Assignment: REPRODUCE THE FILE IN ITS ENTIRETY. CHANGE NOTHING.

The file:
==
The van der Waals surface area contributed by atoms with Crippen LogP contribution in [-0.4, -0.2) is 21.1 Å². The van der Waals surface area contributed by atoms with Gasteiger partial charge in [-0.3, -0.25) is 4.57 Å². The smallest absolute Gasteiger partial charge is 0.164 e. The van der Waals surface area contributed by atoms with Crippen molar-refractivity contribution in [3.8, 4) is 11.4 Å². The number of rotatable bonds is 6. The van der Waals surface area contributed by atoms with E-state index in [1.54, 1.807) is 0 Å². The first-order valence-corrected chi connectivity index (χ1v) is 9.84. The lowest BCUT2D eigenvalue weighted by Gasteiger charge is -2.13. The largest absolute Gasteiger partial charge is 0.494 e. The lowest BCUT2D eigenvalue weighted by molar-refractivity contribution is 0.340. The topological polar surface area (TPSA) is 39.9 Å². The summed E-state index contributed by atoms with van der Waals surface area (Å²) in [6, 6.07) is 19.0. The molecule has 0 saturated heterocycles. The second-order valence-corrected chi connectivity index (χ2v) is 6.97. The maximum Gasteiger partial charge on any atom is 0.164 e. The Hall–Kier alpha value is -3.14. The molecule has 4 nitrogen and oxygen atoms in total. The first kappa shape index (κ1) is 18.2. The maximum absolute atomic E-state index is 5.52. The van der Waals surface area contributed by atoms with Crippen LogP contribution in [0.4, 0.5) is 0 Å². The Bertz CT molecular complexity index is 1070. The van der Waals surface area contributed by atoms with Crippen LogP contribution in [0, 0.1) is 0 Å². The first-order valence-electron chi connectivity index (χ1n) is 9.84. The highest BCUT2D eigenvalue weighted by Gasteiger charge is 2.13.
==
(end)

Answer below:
The van der Waals surface area contributed by atoms with Crippen LogP contribution in [-0.4, -0.2) is 21.1 Å². The van der Waals surface area contributed by atoms with Gasteiger partial charge in [-0.3, -0.25) is 4.57 Å². The smallest absolute Gasteiger partial charge is 0.164 e. The van der Waals surface area contributed by atoms with Crippen molar-refractivity contribution in [3.8, 4) is 11.4 Å². The number of rotatable bonds is 6. The van der Waals surface area contributed by atoms with E-state index in [1.54, 1.807) is 0 Å². The first-order valence-corrected chi connectivity index (χ1v) is 9.84. The lowest BCUT2D eigenvalue weighted by Gasteiger charge is -2.13. The largest absolute Gasteiger partial charge is 0.494 e. The lowest BCUT2D eigenvalue weighted by molar-refractivity contribution is 0.340. The topological polar surface area (TPSA) is 39.9 Å². The summed E-state index contributed by atoms with van der Waals surface area (Å²) in [6, 6.07) is 19.0. The molecule has 0 saturated heterocycles. The second-order valence-corrected chi connectivity index (χ2v) is 6.97. The maximum Gasteiger partial charge on any atom is 0.164 e. The Hall–Kier alpha value is -3.14. The molecule has 4 nitrogen and oxygen atoms in total. The first kappa shape index (κ1) is 18.2. The maximum absolute atomic E-state index is 5.52. The van der Waals surface area contributed by atoms with Crippen LogP contribution in [0.4, 0.5) is 0 Å². The Bertz CT molecular complexity index is 1070. The van der Waals surface area contributed by atoms with Crippen LogP contribution in [0, 0.1) is 0 Å². The first-order valence-electron chi connectivity index (χ1n) is 9.84. The highest BCUT2D eigenvalue weighted by Gasteiger charge is 2.13.